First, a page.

Horta argues that almost all wild animal individuals die shortly after birth. If that’s true, then characterizing essentially the whole of wilderness as a „chronically failed state“ would likely be appropriate, and the argument for sovereignty rights would prima facie be very weak for the whole of wilderness. K-selected animals could possess the ability to self-govern to a sufficient degree and thus be an exception, but they seem to form only a small minority.

(2) If we were to try and intervene in nature for the better, what are our chances of actually improving the situation vs. making it even worse?

One important consideration here is that if almost 100% of wild individuals die gruesome deaths shortly after birth, it’s probably hard to make their situation worse. But even if there were a significant risk of making the situation significantly worse, we’d have to compare this outcome to the counterfactual alternative, i.e. to doing nothing and having a certain large-scale catastrophe go on indefinitely. If this is roughly correct, then the probability seems quite high that it would be difficult to block an argument for systematic intervention on the empirical grounds that (2) brings up.

(3) How (non-)consequentialist should we be?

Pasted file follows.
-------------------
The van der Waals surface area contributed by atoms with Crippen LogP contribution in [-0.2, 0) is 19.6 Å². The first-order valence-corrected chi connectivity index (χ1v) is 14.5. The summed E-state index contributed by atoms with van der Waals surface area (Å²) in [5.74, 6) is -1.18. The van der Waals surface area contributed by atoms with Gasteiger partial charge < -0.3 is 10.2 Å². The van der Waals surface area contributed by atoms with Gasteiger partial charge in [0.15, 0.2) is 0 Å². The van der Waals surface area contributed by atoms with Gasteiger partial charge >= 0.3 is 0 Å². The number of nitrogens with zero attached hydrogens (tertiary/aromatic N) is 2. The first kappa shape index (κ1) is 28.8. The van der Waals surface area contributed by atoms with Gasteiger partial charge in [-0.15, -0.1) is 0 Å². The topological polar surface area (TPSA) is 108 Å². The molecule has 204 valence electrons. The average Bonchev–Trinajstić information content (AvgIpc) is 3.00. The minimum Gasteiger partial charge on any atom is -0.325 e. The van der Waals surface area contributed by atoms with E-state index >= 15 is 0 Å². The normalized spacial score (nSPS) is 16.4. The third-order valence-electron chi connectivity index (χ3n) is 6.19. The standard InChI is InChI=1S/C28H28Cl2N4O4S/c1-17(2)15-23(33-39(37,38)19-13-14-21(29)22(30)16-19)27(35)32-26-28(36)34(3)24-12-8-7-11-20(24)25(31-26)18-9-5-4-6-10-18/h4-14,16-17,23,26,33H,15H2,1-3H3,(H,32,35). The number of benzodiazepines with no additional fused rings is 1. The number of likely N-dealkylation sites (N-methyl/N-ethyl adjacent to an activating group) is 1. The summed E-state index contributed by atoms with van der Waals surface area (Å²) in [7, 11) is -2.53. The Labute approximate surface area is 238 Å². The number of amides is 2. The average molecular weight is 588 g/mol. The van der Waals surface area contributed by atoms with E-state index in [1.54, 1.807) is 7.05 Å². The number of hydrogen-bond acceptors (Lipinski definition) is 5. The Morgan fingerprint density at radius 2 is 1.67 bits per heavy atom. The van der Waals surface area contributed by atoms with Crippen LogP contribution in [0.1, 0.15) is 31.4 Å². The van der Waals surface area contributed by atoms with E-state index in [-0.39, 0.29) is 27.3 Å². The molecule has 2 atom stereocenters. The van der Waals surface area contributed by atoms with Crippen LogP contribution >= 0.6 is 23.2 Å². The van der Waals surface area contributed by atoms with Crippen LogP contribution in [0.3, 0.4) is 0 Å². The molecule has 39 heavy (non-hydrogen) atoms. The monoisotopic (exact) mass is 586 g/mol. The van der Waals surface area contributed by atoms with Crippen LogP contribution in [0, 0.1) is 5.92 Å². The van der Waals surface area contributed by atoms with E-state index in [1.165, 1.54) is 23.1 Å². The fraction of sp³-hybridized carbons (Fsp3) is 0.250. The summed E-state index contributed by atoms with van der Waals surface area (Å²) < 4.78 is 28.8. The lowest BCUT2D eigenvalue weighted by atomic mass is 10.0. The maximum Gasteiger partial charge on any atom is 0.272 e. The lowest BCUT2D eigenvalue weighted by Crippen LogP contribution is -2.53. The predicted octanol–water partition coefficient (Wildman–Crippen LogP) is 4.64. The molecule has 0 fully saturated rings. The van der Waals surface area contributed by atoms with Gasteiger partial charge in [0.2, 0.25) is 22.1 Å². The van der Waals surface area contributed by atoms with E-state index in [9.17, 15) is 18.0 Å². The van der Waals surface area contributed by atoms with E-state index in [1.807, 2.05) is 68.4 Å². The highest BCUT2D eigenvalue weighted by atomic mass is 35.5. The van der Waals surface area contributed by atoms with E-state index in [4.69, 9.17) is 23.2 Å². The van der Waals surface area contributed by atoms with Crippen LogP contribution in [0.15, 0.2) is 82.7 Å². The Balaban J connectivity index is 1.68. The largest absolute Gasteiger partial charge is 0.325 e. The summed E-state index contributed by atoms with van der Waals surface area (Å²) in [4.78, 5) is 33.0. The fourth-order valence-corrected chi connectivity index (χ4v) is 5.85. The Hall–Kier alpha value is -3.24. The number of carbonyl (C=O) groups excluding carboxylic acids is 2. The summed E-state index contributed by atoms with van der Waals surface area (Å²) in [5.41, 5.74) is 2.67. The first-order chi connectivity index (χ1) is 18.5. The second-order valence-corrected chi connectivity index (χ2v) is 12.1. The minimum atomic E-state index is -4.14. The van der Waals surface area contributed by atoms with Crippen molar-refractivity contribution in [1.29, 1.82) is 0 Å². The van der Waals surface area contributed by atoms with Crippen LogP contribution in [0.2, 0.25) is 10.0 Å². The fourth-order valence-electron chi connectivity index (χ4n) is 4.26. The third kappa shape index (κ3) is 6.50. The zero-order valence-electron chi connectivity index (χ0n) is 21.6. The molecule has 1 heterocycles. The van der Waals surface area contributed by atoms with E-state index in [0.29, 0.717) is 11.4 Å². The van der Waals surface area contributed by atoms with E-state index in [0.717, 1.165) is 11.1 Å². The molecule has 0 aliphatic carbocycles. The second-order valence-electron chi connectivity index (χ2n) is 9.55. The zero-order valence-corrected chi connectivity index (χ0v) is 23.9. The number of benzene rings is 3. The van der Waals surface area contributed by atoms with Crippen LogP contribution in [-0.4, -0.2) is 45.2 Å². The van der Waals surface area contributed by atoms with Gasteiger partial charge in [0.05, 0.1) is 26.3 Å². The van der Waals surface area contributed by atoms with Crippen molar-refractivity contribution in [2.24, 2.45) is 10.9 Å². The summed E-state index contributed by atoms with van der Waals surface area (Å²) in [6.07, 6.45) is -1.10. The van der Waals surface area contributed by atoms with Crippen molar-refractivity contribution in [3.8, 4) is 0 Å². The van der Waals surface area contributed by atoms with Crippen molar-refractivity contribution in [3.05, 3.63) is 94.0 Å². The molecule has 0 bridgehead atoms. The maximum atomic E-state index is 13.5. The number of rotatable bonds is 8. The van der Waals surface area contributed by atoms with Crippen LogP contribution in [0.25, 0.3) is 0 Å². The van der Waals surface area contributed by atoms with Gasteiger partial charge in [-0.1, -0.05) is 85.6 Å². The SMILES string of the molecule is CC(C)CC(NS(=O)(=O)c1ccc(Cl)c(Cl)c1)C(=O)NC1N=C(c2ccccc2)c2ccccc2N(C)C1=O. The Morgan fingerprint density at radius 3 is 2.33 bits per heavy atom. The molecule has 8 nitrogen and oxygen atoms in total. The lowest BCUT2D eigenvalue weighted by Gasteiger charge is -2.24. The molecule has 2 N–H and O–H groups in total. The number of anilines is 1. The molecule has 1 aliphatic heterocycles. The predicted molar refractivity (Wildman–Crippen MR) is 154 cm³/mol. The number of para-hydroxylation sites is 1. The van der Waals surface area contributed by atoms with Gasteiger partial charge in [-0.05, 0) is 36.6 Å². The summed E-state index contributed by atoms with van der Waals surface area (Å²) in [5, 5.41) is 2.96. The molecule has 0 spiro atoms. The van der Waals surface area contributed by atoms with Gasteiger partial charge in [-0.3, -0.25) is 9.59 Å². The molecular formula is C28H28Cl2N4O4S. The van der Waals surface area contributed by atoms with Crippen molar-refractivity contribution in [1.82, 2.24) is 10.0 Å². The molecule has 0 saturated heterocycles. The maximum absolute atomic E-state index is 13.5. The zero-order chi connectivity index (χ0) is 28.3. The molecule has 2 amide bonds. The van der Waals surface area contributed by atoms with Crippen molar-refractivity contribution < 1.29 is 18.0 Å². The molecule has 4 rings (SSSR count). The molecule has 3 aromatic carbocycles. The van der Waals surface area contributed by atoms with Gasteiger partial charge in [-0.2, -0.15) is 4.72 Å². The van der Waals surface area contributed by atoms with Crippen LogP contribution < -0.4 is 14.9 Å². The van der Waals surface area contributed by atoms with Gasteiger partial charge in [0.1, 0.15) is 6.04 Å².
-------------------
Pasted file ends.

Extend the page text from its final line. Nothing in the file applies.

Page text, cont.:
Across a wide variety of axiologies, there seems to be a prima facie case for saying that the existence of current wild populations contains a huge amount of badness and may well be significantly net bad. If that’s correct, it would be a good thing to radically modify them for the better or even to prevent their existence. But we probably could not do this (i.e. helping wild animals massively overall) without also harming some of them in the process. Given the magnitude of the catastrophe we want to prevent, though, only a very strong form of non-consequentialism could block the argument for intervention on the normative grounds that (3) refers to. The Trolley Cases isolate what seem to be some important building blocks of the humanitarian intervention case (namely, helping with collateral damage or through instrumentalization): If we pull the switch in the standard trolley case – as most people do –, then the collateral damage that would result from our intervention would be acceptable as the (very probably) lesser evil. What may be impermissible is harming some animals as a causally necessary means of helping many more – if we follow most people’s intuition about the „fat man on the bridge“ case (to the extent that this intuition does indeed stem from concerns about instrumentalization). Or would this intuition break down if we were to take it to the extreme and add hundreds, thousands or millions of potential victims that we could save by pushing the fat man down? And could it be argued that empirically, the wilderness confronts us with such an extreme case? But maybe allowing for (sufficiently restricted) collateral damage would be enough and the fat man case could be ignored here. – Also, considering the human analogy should be instructive: What if we were confronted with an astronomical population of humans where the overwhelming majority of individuals died gruesome deaths shortly after birth and where our intervention was the only chance of improving the situation?